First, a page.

John Hawkins

4) James K. Polk (D): Polk accomplished so much in his lone term as POTUS that he called it a career without bothering to serve to a second term. While he was President, Texas joined the union. Polk signed the Oregon Treaty with Britain, which brought Oregon, Washington, and Idaho under our control. He won the Mexican-American War, which added California, Nevada, Utah, and a large portion of Arizona -- among other states, into the Union. Add it all up and Polk expanded the territory of the United States more than any other President.

3) Thomas Jefferson (Dem-Republican): Jefferson was one of the most important Founding Fathers, the first Secretary of State, the second governor of Virginia, and the second Vice President of the United States. As if that wasn't enough, he followed it all up by being one of America's greatest Presidents. That's not too shabby for a life's work.

While he was President, Jefferson won the Barbary War against pirates who were preying on American shipping, he was responsible for establishing West Point -- and most importantly, he made the massive Louisiana Purchase from Napoleon.

2)George Washington (No Party): The leadership displayed by the “Father of Our Nation" during the Revolutionary War and during his time as President made him the essential man in American history. Had Washington been killed by a stray bullet during the Revolutionary War or had he been just another despot who promised democracy right up until he got into power, the America we know and love today likely wouldn't exist in the same form.

Washington, as our first President, unsurprisingly set a number of precedents, including the establishment of Washington, D.C. as our nation's capital (and, yes, it is named for him). He also proved the new government could protect itself by putting down the Whiskey Rebellion and his decision to serve only two terms stuck all the way until FDR got into office. Perhaps most importantly, Washington's willingness to relinquish power set an example for leaders in America and across the world to follow.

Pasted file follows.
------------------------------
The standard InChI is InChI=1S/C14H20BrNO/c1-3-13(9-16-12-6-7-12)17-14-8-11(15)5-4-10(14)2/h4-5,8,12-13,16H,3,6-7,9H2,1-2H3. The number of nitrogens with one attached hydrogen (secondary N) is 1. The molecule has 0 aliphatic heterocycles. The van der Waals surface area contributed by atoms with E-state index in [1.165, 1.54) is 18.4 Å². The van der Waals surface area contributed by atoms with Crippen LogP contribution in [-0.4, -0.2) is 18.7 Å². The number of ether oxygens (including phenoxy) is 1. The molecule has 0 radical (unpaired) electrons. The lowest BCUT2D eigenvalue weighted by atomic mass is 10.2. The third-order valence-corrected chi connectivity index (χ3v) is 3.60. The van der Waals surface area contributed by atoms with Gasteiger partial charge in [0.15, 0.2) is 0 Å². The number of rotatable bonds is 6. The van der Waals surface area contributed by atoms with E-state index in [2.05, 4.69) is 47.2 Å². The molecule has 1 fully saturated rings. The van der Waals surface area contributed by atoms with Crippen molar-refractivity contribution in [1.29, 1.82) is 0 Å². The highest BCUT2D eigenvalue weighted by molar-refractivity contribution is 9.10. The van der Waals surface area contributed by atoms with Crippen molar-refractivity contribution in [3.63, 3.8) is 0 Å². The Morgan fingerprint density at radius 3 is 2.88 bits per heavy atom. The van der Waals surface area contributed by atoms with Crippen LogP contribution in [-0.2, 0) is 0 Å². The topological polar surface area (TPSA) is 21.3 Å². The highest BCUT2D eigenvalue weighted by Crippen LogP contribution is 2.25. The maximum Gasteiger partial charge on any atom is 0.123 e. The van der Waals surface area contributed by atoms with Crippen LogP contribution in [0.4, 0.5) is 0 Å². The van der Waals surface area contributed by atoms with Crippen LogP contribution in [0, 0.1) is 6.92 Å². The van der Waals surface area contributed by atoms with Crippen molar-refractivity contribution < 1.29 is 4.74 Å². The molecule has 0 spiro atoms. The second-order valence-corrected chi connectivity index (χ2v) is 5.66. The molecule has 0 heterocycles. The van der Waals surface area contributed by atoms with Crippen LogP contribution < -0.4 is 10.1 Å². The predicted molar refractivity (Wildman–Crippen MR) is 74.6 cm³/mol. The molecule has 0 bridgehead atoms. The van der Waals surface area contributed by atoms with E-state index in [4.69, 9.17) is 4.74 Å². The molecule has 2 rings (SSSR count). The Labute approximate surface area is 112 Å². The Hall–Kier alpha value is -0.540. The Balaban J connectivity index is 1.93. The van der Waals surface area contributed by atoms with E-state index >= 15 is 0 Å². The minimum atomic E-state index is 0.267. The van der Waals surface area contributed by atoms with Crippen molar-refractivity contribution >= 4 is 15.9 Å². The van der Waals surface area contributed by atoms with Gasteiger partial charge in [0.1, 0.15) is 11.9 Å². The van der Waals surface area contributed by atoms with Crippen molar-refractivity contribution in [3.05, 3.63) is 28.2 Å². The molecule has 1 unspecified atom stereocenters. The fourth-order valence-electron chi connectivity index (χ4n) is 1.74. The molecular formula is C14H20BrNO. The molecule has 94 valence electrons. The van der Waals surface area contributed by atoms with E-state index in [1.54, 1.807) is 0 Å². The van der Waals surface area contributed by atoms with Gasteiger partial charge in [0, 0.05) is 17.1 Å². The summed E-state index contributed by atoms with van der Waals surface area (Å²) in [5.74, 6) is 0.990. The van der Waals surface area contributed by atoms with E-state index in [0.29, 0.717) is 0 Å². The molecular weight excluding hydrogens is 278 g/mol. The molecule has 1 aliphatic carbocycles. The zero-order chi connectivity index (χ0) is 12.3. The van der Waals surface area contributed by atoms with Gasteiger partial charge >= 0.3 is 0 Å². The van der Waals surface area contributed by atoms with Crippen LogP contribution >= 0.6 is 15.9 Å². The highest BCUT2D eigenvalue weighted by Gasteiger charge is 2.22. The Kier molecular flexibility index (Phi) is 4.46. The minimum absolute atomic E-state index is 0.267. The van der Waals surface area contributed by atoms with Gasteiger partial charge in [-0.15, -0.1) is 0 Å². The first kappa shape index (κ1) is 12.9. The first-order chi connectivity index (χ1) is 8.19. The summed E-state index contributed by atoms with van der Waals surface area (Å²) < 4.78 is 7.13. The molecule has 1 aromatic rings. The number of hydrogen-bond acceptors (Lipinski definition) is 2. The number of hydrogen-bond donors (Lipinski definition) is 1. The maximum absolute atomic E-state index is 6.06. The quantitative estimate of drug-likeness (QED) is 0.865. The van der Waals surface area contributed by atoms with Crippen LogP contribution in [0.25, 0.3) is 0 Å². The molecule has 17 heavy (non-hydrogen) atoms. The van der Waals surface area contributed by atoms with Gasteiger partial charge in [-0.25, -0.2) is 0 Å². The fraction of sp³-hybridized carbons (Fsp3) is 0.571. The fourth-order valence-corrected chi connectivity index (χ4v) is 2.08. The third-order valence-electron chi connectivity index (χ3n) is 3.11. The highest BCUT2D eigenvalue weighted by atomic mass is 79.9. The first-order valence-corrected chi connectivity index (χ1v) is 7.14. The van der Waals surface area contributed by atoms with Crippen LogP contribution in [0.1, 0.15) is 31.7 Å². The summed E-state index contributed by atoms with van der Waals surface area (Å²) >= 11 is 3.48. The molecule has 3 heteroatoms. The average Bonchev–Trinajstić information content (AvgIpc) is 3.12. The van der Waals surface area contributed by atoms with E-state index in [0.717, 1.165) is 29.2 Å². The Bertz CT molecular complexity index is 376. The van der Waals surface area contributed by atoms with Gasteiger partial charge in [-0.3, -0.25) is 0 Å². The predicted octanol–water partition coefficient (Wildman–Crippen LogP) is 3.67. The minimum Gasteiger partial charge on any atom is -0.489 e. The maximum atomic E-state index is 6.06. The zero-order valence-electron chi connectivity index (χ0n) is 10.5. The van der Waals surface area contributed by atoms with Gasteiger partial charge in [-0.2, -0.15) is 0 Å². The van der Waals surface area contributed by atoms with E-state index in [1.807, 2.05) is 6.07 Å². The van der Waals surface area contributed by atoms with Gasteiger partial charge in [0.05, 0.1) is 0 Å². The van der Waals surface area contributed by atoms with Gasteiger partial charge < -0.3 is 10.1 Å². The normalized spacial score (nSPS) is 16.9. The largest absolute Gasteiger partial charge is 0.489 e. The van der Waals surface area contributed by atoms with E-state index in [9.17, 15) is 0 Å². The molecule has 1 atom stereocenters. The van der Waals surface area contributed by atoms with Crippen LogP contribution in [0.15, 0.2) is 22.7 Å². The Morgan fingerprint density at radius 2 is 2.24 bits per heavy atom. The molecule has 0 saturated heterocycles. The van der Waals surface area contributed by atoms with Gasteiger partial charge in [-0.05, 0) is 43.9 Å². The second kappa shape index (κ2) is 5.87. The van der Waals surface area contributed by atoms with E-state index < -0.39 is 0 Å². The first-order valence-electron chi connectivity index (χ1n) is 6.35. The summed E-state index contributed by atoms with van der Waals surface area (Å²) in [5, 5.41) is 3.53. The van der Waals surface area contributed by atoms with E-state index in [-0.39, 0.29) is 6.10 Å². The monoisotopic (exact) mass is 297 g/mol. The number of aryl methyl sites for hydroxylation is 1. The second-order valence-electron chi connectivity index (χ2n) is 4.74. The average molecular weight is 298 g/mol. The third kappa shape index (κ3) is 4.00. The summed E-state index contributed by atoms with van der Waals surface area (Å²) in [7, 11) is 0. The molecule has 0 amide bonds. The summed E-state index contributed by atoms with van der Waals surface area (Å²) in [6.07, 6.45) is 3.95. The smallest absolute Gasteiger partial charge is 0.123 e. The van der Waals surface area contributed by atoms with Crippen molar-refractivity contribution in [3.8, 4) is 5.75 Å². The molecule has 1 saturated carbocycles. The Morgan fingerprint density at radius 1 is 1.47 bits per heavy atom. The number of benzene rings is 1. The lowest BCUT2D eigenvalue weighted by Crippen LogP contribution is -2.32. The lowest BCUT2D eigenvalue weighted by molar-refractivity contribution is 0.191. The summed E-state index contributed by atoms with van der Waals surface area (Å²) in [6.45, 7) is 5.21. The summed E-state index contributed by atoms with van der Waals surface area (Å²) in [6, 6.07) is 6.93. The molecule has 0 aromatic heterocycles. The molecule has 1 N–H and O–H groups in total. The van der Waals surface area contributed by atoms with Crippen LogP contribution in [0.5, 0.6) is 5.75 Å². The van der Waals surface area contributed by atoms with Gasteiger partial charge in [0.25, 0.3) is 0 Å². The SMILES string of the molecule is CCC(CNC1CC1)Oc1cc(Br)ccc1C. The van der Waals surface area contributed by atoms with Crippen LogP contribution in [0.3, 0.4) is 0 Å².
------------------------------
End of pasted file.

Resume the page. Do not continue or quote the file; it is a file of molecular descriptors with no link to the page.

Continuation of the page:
1) Abraham Lincoln (R): Lincoln is criticized by some libertarians and Paleocons these days because they say he could have avoided the Civil War entirely by buying all the slaves. Even though Lincoln apparently took the idea seriously, the historical evidence suggests the idea wouldn't have worked. Lincoln also gets dinged for dramatically curtailing constitutional rights during the war, but as the old saying goes, "The Constitution is not a suicide pact." In a bloody Civil War that could have legitimately meant the end of the union, it was better to break the rules and win -- than go by the book and see the nation that the Constitution was meant to guide split into two hostile halves.

Those issues aside, Abe Lincoln is the father of the Republican Party, the man most responsible for ending slavery, and his leadership was crucial to guiding America to victory in the Civil War. Had Sherman not taken Atlanta when he did, it's entirely possible Lincoln could have lost re-election in 1864 to General McClellan, which could have easily led to the war ending in a draw and a very different history for this country.


John Hawkins

John Hawkins runs Right Wing News and Linkiest. He's also the co-owner of the The Looking Spoon. You can see more from John Hawkins on Facebook, Twitter, Pinterest, G+, You Tube, and at PJ Media.